Graduates who were unable to secure a decent job with a liveable pay-check, which is a mass majority of us, are fighting over crappy, low-paid jobs we do not even want; I have been stuck working minimum wage jobs in the service industry for ten years now. I hold two undergraduates and two post graduates, including a secondary teaching degree. Primary teachers are now leaving the Auckland area because they cannot afford the rising living costs. Not to mention ‘permanent’ contracts are being rolled back in teaching work, and instead, yearly ‘fixed’ contracts are offered, so now you only have a guarantee of work for one year. Teacher’s wages do not increase in line with the Consumer Price Index, so you can imagine how hard it is to attempt to live on poverty wages in the service industry while trying to pay back tens of thousands worth of debt accumulated at university.

When lived in Australia, I made more money as a bartender pouring pints and making cocktails, than I would have done as a first year teacher in, New Zealand. Just let that sink in for a moment.

We are trying to survive in a ruthless job market where workers rights have been rolled back and undermined by money-hungry employers who care only for profit and not their workers. Our ability to pay off our student loans is directly related to what wages are on offer – this should be obvious;  you’d think it would go without saying. Job creation has ground to a halt as such workers are being pitted against each other, serving only to push wages down even further.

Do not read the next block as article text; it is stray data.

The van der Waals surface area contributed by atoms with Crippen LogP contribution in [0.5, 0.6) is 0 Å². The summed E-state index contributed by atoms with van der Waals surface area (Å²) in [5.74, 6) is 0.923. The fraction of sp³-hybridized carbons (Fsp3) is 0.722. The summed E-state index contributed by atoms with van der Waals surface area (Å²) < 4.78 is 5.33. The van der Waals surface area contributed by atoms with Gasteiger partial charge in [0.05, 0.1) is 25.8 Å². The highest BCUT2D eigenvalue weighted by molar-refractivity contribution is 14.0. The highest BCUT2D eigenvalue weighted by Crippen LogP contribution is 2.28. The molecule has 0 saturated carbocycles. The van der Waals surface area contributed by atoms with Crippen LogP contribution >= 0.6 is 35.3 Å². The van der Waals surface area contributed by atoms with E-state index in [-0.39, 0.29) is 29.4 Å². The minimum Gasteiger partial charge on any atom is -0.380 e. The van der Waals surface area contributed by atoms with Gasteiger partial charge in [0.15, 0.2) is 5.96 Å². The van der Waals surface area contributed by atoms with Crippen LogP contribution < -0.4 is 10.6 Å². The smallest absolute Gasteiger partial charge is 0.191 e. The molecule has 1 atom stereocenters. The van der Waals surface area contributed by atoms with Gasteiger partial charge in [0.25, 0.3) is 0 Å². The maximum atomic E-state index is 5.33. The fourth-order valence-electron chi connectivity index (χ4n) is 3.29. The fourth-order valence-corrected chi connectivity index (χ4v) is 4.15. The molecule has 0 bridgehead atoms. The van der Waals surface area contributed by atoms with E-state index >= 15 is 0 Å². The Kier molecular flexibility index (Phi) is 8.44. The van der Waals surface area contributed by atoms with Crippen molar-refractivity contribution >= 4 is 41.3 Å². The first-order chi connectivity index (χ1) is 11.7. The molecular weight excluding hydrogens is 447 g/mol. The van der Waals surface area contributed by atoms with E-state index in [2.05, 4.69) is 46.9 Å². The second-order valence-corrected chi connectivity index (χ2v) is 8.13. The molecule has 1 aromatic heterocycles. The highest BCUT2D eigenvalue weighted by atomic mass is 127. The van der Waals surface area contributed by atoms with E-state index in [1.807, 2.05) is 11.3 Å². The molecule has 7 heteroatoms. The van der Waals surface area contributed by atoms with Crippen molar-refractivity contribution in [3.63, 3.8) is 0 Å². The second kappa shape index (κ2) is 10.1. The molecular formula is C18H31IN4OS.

As if that wasn’t enough, the National government has agreed to the TPPA, a Free Trade Agreement (FTA) which will see the pitting of workers against each other  only get much, much more aggressive and humiliating. Famed linguist and author, Noam Chomsky, recently told HuffPost Live,

“[The TPP] is designed to carry forward the neoliberal project to maximize profit and domination and to set the working people in competition with one another, to lower wages and increase insecurity.”

In a flooded job market, as low-wage workers with loans to pay back, we become desperate and easily exploitable – more willing to accept fewer, or zero  benefits,  and grudgingly agree to sub-human wages. Why? Because we have no other option: there has been a massive rise in precarious work in Aotearoa. It’s a global trend, begun in the US and exported around the world that this precarious work develops where the use of zero hours and casual contracts becomes common. These types of contracts leave workers economically vulnerable because they guarantee no set hours of work. Holiday and sick pay is often denied to them.